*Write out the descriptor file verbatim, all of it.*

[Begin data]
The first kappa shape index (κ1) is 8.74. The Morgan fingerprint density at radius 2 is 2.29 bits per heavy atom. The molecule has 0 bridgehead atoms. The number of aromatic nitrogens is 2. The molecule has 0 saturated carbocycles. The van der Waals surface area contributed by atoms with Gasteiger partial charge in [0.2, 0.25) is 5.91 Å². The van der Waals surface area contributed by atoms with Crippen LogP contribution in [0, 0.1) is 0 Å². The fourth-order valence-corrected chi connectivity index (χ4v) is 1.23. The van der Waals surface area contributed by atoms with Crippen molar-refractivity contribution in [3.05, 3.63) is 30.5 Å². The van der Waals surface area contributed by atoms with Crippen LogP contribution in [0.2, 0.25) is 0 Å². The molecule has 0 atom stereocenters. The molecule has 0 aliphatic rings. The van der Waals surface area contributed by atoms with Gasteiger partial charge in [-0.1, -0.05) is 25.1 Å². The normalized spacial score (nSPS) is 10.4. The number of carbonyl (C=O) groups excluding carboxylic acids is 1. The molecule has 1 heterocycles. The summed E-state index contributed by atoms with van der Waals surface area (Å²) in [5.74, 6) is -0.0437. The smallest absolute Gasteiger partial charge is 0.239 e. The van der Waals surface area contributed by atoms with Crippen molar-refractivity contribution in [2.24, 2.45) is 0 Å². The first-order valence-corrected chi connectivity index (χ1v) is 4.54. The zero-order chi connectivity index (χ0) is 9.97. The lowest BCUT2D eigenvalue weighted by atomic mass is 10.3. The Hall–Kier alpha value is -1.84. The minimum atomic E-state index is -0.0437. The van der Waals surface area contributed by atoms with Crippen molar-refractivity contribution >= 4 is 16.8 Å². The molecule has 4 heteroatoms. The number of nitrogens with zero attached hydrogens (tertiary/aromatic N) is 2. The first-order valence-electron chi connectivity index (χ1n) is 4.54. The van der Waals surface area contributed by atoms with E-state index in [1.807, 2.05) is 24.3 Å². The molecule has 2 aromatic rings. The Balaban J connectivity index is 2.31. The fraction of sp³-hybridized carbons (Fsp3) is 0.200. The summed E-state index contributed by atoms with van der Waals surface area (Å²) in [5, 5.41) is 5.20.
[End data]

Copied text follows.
The first kappa shape index (κ1) is 8.74. The Morgan fingerprint density at radius 2 is 2.29 bits per heavy atom. The molecule has 0 bridgehead atoms. The number of aromatic nitrogens is 2. The molecule has 0 saturated carbocycles. The van der Waals surface area contributed by atoms with Gasteiger partial charge in [0.2, 0.25) is 5.91 Å². The van der Waals surface area contributed by atoms with Crippen LogP contribution in [0, 0.1) is 0 Å². The fourth-order valence-corrected chi connectivity index (χ4v) is 1.23. The van der Waals surface area contributed by atoms with Crippen molar-refractivity contribution in [3.05, 3.63) is 30.5 Å². The van der Waals surface area contributed by atoms with Crippen LogP contribution in [0.2, 0.25) is 0 Å². The molecule has 0 atom stereocenters. The molecule has 0 aliphatic rings. The van der Waals surface area contributed by atoms with Gasteiger partial charge in [-0.1, -0.05) is 25.1 Å². The normalized spacial score (nSPS) is 10.4. The number of carbonyl (C=O) groups excluding carboxylic acids is 1. The molecule has 1 heterocycles. The summed E-state index contributed by atoms with van der Waals surface area (Å²) in [5.74, 6) is -0.0437. The smallest absolute Gasteiger partial charge is 0.239 e. The van der Waals surface area contributed by atoms with Crippen molar-refractivity contribution in [2.24, 2.45) is 0 Å². The first-order valence-corrected chi connectivity index (χ1v) is 4.54. The zero-order chi connectivity index (χ0) is 9.97. The lowest BCUT2D eigenvalue weighted by atomic mass is 10.3. The Hall–Kier alpha value is -1.84. The minimum atomic E-state index is -0.0437. The van der Waals surface area contributed by atoms with Crippen molar-refractivity contribution >= 4 is 16.8 Å². The molecule has 4 heteroatoms. The number of nitrogens with zero attached hydrogens (tertiary/aromatic N) is 2. The first-order valence-electron chi connectivity index (χ1n) is 4.54. The van der Waals surface area contributed by atoms with E-state index in [1.807, 2.05) is 24.3 Å². The molecule has 2 aromatic rings. The Balaban J connectivity index is 2.31. The fraction of sp³-hybridized carbons (Fsp3) is 0.200. The summed E-state index contributed by atoms with van der Waals surface area (Å²) in [5, 5.41) is 5.20.